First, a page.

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New dissertation about life on board

“The ship society: Rank, roles and status on warships during the 17th century.” This is the name of the dissertation written by Patrik Höglund, one of the Museum of Wreck’s own maritime archaeologists. On 1 October, he received his Ph.D. in the subject from Södertörn University. His day job consists of diving for the museum and serving as the research coordinator for the national museum authority.

“I’ve tried to understand what people were really doing on the ships – at work, at rest and in battle. And I’ve studied how status was expressed on board through spaces, possessions and other things,” a contented Höglund says.

He has long wanted to know more about the social conditions aboard warships, so when the interdisciplinary project “Ships at War” was launched at Södertörn University he felt it was meant to be. His dissertation is about the many people on board a ship – the ship society – a 17th-century society in miniature.

Life on board

During wartime, several hundred men could usually be found on board a large warship. Besides officers and seamen, the ship accommodated soldiers, priests, scribes, cooks, farmhands and cabin boys. What did all these people with different roles and professions do on board? Where did they live? What did they eat?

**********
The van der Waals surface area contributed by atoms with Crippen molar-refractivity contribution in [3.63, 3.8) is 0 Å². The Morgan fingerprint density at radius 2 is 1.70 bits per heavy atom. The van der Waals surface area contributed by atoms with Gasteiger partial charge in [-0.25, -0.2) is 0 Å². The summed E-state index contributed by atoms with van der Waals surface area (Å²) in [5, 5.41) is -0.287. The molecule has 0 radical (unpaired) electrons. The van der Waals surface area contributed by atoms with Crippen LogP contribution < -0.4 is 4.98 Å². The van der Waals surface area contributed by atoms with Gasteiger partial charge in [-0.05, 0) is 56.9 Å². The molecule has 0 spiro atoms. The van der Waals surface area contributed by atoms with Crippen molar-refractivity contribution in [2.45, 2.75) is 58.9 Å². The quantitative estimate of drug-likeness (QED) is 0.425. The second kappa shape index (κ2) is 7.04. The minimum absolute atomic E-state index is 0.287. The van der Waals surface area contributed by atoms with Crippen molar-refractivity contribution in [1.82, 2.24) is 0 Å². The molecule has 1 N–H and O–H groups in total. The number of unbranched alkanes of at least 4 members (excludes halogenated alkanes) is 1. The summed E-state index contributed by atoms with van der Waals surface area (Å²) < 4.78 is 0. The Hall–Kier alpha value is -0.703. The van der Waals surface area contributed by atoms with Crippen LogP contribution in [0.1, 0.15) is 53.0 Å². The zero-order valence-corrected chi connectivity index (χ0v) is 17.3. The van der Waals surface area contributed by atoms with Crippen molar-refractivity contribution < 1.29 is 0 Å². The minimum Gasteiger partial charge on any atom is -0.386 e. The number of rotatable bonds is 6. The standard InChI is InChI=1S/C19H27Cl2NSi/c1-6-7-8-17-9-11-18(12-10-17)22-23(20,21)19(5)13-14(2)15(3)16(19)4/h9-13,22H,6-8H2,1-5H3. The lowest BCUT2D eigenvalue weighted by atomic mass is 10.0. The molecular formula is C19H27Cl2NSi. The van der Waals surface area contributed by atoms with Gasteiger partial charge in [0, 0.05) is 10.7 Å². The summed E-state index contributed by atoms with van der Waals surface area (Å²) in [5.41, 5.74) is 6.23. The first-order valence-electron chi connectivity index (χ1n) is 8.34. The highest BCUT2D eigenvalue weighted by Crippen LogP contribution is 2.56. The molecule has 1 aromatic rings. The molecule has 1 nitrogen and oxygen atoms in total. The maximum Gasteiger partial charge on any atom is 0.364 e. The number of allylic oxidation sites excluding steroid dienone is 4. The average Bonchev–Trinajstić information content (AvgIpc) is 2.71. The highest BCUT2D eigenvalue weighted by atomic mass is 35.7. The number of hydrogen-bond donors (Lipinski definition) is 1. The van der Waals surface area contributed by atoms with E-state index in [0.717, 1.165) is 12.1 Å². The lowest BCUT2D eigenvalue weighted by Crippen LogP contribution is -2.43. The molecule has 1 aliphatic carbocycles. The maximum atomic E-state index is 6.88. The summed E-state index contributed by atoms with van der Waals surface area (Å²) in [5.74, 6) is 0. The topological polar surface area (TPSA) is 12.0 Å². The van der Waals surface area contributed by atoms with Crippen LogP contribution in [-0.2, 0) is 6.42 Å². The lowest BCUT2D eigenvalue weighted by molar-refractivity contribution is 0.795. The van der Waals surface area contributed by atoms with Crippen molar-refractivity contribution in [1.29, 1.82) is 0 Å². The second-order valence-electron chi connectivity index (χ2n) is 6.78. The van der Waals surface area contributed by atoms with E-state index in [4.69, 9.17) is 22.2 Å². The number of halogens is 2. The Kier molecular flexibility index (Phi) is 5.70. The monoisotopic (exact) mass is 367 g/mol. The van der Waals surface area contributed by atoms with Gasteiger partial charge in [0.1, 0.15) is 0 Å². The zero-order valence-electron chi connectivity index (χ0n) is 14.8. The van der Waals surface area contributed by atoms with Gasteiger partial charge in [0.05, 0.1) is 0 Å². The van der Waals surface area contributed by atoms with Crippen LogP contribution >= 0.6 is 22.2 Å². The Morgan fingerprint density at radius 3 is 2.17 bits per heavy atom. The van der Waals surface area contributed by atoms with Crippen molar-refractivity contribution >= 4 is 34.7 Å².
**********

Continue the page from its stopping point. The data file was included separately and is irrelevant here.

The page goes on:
“I had already written some essays and articles on the subject,” Höglund says. “During my time as a maritime archaeologist, I often came across interesting information that raised questions, which sparked a desire to have time to compile and analyse them.”

By compiling and analysing archaeological and historical source materials, he has gained new knowledge. He has also carefully examined models, paintings and other sources.

Surprising insights

Höglund was surprised that it was actually possible to obtain information about most of the groups on board. Another insight was the huge role of land troops on board. Without the army and the “specialists” – drummers, scribes, barbers and priests – the ship’s society simply could not have functioned in wartime.

“What I found astonishing was that officers and certain specialists, the so-called cabin people, occupied such a disproportionate amount of space – not just the people themselves but even their possessions.”

Höglund is thrilled to finally be able hold the finished book in his hands. He also recently received a research award in Jan Glete’s memory from the Swedish Society for Maritime History for his dissertation.